The mobile Water vapor Aerosol Raman LIdar and its implication in the framework of the HyMeX and ChArMEx programs: application to a dust transport process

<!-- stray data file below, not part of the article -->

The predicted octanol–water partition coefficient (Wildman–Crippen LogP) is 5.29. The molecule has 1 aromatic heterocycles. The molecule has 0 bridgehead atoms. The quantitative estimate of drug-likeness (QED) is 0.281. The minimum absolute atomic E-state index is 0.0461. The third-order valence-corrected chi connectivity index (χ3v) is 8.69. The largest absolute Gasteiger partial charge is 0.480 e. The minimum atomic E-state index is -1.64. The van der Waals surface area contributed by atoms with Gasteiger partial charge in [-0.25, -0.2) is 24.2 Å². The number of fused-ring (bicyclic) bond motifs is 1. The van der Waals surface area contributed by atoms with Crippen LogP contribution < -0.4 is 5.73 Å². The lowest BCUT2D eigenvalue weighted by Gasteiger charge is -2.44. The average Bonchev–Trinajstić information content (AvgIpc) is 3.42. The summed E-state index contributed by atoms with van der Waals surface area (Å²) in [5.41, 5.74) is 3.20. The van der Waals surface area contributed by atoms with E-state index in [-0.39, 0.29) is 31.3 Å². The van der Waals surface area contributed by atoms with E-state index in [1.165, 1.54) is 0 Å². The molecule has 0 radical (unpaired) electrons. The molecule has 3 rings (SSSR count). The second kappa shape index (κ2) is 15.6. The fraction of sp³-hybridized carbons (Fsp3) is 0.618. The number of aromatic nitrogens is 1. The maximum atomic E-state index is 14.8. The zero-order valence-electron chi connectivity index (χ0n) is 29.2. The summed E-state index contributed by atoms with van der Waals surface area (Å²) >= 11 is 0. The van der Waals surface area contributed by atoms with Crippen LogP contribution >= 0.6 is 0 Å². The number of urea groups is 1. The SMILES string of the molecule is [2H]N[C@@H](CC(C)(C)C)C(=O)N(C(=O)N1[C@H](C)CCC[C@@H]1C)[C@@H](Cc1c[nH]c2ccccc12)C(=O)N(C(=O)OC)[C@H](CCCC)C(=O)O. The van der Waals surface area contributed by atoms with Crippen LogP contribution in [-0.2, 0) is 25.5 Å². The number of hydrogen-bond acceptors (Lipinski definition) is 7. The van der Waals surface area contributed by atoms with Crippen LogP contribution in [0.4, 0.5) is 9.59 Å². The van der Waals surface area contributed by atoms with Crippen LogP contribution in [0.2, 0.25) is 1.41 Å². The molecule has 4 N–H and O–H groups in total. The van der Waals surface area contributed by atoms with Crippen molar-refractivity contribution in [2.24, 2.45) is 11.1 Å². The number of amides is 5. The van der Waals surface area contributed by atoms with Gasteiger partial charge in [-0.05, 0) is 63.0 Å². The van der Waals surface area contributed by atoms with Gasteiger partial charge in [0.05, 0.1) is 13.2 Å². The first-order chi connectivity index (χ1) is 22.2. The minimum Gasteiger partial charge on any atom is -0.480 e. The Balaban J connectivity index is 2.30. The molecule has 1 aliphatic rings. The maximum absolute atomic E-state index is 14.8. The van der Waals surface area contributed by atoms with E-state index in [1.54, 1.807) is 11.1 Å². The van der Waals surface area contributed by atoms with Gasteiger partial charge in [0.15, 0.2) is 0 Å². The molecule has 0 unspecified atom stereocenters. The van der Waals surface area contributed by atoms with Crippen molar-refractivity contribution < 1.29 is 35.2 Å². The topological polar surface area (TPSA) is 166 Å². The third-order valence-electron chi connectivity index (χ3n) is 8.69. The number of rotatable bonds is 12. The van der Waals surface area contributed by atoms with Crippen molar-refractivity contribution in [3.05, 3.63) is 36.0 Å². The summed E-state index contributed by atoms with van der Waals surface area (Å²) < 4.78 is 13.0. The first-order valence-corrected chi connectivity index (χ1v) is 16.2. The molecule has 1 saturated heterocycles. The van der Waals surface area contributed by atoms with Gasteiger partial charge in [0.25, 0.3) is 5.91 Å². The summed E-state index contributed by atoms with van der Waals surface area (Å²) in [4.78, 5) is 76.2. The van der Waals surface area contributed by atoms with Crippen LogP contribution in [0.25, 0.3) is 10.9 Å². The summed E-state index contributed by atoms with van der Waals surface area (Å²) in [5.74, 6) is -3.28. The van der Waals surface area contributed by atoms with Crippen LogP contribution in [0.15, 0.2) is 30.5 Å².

Abstract. The increasing importance of the coupling of water and aerosol cycles in environmental applications requires observation tools that allow simultaneous measurements of these two fundamental processes for climatological and meteorological studies. For this purpose, a new mobile Raman lidar, WALI (Water vapor and Aerosol LIdar), has been developed and implemented within the framework of the international HyMeX and ChArMEx programs. This paper presents the key properties of this new device and its first applications to scientific studies. The lidar uses an eye-safe emission in the ultraviolet range at 354.7 nm and a set of compact refractive receiving telescopes. Cross-comparisons between rawinsoundings performed from balloon or aircraft and lidar measurements have shown a good agreement in the derived water vapor mixing ratio (WVMR). The discrepancies are generally less than 0.5 g kg−1 and therefore within the error bars of the respective instruments. A detailed study of the uncertainty of the WVMR retrieval was conducted and shows values between 7 and 11%, which is largely constrained by the quality of the lidar calibration. It also proves that the lidar is able to measure the WVMR during daytime over a range of about 1 km. In addition the WALI system provides measurements of aerosol optical properties such as the lidar ratio (LR) or the particulate depolarization ratio (PDR). An important example of scientific application addressing the main objectives of the HyMeX and ChArMEx programs is then presented, following an event of desert dust aerosols over the Balearic Islands in October 2012. This dust intrusion may have had a significant impact on the intense precipitations that occurred over southwestern France and the Spanish Mediterranean coasts. During this event, the LR and PDR values obtained are in the ranges of ~45–63 ± 6 and 0.10–0.19 ± 0.01 sr, respectively, which is representative of dust aerosols. The dust layers are also shown to be associated with significant WVMR, i.e., between 4 and 6.7 g kg−1.